the science fiction of despair

Ridley Scott’s new movie Prometheus is a rough ride to the end of the world. It relentlessly abandons hope and leaves the heroine, an archaeologist played by Noomi Rapace, with no one to love, nothing to look forward to, and an unanswered question as her reason for going on.

It’s so dark we might someday look back on Prometheus as the end point for what science fiction has usually portrayed – a weirder, sometimes more dangerous but ultimately hopeful future. Truth is, the air has been leaking out of that balloon for a long time,  and Prometheus is where it goes flat.

In brief, Rapace’s character discovers ancient cave paintings which suggests humanity was created by aliens. The paintings show where the aliens may be, and Rapace concludes ‘they want us to go visit them.’

Instead, it turns out the alien world is not only the repository for the chest bursting, drooling-fanged creatures that Scott brought to us in the 1970s (this movie is a prequel) but the remains of the humanoids who created us – called ‘the engineers’ – who then changed their minds, wanted us gone, and were preparing to fly spaceships full of chest bursters to earth to destroy us, except the ‘bursters got them first.

Of course, science fiction really reflects the concerns, hopes, fears of the age in which it’s written – or filmed.  So in keeping with the late 60s, 2001‘s aliens were awe inspiring and god-like; the aliens of E.T. and Close Encounters in the mid-70s were more human scale and friendly, and the movies suggested great things ahead for humanity; the original Alien came along as the 70s turned to the 80s and portrayed a new wariness, a sense that the world can be a very dangerous place;  Independence Day, from the mid-90s, said there are dark forces massed against not just individuals but against the country as a whole; Battle: Los Angeles from a couple of years back extended the Independence Day theme to say not only are there dark forces, they are utterly impersonal and indifferent to us.

And Prometheus takes us a step further: there are dark forces amassed against us, and even the one thing we would think was safe – our ‘parents’ – isn’t. There is only survival, which sounds a lot like the real world story we’re living today.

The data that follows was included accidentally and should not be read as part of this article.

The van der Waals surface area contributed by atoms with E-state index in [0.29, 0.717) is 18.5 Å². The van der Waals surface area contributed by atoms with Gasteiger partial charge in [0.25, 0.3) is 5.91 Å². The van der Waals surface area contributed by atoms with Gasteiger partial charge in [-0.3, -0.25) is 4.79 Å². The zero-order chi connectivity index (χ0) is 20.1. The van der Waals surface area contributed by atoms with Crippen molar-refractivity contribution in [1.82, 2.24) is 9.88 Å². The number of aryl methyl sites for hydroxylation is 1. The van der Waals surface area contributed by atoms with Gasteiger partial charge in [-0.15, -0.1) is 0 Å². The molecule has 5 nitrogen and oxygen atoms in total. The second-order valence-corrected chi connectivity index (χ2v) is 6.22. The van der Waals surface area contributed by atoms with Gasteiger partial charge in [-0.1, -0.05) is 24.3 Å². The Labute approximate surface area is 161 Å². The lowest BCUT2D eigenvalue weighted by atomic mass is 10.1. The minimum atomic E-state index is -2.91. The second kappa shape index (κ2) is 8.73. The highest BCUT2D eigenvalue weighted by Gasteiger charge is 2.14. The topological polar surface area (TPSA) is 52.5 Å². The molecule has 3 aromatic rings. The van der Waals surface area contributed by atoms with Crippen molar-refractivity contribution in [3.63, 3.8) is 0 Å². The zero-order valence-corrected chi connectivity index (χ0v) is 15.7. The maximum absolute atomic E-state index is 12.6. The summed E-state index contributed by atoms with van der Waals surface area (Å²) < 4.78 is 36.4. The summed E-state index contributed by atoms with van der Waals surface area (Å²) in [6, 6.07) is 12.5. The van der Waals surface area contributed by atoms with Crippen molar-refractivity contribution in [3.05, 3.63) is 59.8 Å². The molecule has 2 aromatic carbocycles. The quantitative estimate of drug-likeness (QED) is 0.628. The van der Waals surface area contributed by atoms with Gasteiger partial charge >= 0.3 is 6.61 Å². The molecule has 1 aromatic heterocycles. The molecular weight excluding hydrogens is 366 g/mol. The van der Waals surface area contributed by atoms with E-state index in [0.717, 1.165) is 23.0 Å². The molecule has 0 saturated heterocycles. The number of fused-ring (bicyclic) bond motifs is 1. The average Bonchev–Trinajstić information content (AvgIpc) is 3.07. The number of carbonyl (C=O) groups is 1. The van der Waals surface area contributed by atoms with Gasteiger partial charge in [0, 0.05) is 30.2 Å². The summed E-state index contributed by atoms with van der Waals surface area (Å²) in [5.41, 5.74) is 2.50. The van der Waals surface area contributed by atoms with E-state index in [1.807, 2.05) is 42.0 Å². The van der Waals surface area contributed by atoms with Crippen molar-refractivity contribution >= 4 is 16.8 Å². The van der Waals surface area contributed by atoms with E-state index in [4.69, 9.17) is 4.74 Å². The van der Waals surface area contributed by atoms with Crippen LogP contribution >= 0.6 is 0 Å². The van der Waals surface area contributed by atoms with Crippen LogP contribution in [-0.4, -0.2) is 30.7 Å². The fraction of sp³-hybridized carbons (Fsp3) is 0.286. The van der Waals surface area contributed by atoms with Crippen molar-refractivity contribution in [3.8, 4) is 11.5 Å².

At the end of the movie, Rapace’s ship is destroyed, her lover and friend and the rest of the crew are dead, she is on a harsh world with a few hundred thousand containers of the goo that lead to the chest bursters ready to be deployed, and the talking head of an android (brilliantly played by Michael Fassbender) as her only company. There is a way out – using one of the flying horror alien ships, but no point in going home. So she takes the one path she has left – going to find our alien makers to ask them why they turned on us. It’s what she has to work with, and it’s not much. You see, the real horror of this picture comes in a quiet scene mid-movie when one of the humans is contemplating meeting our makers, and how our deepest questions will get answered, and Fassbender the android asks ‘Why did you make me?,’ to which the human shrugs, ‘Because we could.’ ‘Imagine,’ Fassbender says, ‘how disappointed you would be if your maker said that to you.’

And that’s the real point of Prometheus, that maybe there is no point, no big answers – and not only no salvation out there, but horror and despair are  waiting. Maybe we should find that liberating – we should see ourselves as free to make over the fictional universe, or the real world we’re in, as we see fit, to push back, to make meaning. But we need time and resources to get there, and no one watching Prometheus can feel like the odds are very good, and that right now or 80 years in the future, we’re probably not up to the task.


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